CHOPPY WATERS: It’s been a choppy year for the 34th America’s Cup sailing contenders, with the capsize on May 9 of the Artemis Racing AC72 during a San Francisco Bay training session, which killed Artemis crew member Andrew “Bart” Simpson. Now, with a formal protest filed by Prada’s Luna Rossa team, the America’s Cup is still in troubled waters.

In the wake of the Artemis tragedy, America’s Cup Regatta Director Iain Murray met with the four competing teams — Oracle Team USA, Emirates Team New Zealand, Artemis Racing and Luna Rossa Challenge — and led a review of the events responsible for the boat’s capsize. On May 22, he presented 37 recommendations to increase safety for America’s Cup participants, and at the end of June, he issued regatta notices concerning the appropriate structure of rudders and rudder elevators.

On July 2, Prada’s Luna Rossa Challenge submitted a protest before the America’s Cup international jury, taking issue with Murray’s regatta notices 185 and 189 and claiming that he had “exceeded his jurisdiction and authority.” At the heart of the complaint, Luna Rossa contended that the notices were a violation of the Class Rule, which requires that changes mid-competition be approved by the unanimous consent of participants.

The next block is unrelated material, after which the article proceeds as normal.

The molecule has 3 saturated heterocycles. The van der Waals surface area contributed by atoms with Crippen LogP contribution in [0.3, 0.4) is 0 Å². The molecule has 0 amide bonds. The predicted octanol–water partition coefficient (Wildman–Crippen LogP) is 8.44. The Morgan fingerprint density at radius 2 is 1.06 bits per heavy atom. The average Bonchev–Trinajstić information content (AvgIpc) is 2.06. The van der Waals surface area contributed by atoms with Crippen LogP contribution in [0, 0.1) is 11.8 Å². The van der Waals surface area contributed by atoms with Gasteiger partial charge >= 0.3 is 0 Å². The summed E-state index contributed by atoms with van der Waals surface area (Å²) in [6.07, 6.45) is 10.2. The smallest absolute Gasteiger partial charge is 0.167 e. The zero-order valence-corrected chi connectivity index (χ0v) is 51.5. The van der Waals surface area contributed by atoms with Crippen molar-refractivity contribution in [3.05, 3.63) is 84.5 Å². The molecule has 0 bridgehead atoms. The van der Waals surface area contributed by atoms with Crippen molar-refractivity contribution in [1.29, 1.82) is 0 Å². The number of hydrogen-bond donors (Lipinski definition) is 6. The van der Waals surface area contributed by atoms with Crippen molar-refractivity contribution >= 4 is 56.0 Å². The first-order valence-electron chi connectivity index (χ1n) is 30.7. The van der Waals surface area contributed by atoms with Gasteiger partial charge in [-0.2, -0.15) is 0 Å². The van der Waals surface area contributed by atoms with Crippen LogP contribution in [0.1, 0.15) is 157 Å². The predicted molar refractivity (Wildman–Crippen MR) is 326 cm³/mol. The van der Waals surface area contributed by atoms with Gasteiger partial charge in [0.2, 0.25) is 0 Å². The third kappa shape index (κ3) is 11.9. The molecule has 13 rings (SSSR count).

This move is “a clear attempt to make illegal our boat just days before the start of the race,” said a statement from the Luna Rossa team.

“Luna Rossa is indeed in favor of the introduction of new and more stringent safety regulations (it has approved 35 out of 37 recommendations of the regatta director), but the measures regarding rudders, rudder elevators as well as the increased displacement have nothing to do with safety,” but affect only speed and performance, the statement continued.

Prada’s team requested that its protest be heard ahead of the July 7 round robins, in which Luna Rossa Challenge will go up against Emirates Team New Zealand.

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